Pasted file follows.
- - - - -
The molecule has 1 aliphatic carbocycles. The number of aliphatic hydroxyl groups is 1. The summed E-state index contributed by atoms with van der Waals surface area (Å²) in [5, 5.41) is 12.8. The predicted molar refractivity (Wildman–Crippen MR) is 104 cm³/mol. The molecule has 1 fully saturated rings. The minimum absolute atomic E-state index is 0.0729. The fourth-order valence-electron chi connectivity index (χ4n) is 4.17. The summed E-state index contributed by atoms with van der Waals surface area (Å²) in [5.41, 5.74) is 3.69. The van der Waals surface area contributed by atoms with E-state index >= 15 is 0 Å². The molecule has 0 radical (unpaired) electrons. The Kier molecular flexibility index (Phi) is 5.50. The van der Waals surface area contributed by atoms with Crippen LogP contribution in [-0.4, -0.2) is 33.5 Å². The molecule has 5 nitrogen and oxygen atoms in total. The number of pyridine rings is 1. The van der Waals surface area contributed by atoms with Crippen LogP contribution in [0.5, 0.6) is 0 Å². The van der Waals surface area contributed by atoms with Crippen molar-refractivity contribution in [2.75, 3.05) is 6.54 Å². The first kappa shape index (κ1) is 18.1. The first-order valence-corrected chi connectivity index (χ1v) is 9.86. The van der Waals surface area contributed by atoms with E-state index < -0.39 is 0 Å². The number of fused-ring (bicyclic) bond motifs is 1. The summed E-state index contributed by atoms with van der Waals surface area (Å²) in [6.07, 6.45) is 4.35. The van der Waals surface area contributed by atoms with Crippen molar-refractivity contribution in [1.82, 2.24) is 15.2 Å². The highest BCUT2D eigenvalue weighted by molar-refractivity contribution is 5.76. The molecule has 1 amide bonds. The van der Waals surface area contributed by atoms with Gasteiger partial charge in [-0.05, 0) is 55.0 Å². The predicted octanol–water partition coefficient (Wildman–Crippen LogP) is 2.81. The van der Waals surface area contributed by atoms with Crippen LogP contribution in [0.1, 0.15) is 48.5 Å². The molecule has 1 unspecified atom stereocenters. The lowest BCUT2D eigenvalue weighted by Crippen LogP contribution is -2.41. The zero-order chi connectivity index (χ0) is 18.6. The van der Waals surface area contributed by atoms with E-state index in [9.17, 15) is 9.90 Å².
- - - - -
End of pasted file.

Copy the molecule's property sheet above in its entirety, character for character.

The molecule has 1 aliphatic carbocycles. The number of aliphatic hydroxyl groups is 1. The summed E-state index contributed by atoms with van der Waals surface area (Å²) in [5, 5.41) is 12.8. The predicted molar refractivity (Wildman–Crippen MR) is 104 cm³/mol. The molecule has 1 fully saturated rings. The minimum absolute atomic E-state index is 0.0729. The fourth-order valence-electron chi connectivity index (χ4n) is 4.17. The summed E-state index contributed by atoms with van der Waals surface area (Å²) in [5.41, 5.74) is 3.69. The van der Waals surface area contributed by atoms with E-state index >= 15 is 0 Å². The molecule has 0 radical (unpaired) electrons. The Kier molecular flexibility index (Phi) is 5.50. The van der Waals surface area contributed by atoms with Crippen LogP contribution in [-0.4, -0.2) is 33.5 Å². The molecule has 5 nitrogen and oxygen atoms in total. The number of pyridine rings is 1. The van der Waals surface area contributed by atoms with Crippen LogP contribution in [0.5, 0.6) is 0 Å². The van der Waals surface area contributed by atoms with Crippen molar-refractivity contribution in [2.75, 3.05) is 6.54 Å². The first kappa shape index (κ1) is 18.1. The first-order valence-corrected chi connectivity index (χ1v) is 9.86. The van der Waals surface area contributed by atoms with E-state index < -0.39 is 0 Å². The number of fused-ring (bicyclic) bond motifs is 1. The summed E-state index contributed by atoms with van der Waals surface area (Å²) in [6.07, 6.45) is 4.35. The van der Waals surface area contributed by atoms with Crippen molar-refractivity contribution in [1.82, 2.24) is 15.2 Å². The highest BCUT2D eigenvalue weighted by molar-refractivity contribution is 5.76. The molecule has 1 amide bonds. The van der Waals surface area contributed by atoms with Gasteiger partial charge in [-0.05, 0) is 55.0 Å². The predicted octanol–water partition coefficient (Wildman–Crippen LogP) is 2.81. The van der Waals surface area contributed by atoms with Crippen LogP contribution in [0.1, 0.15) is 48.5 Å². The molecule has 1 unspecified atom stereocenters. The lowest BCUT2D eigenvalue weighted by Crippen LogP contribution is -2.41. The zero-order chi connectivity index (χ0) is 18.6. The van der Waals surface area contributed by atoms with E-state index in [9.17, 15) is 9.90 Å².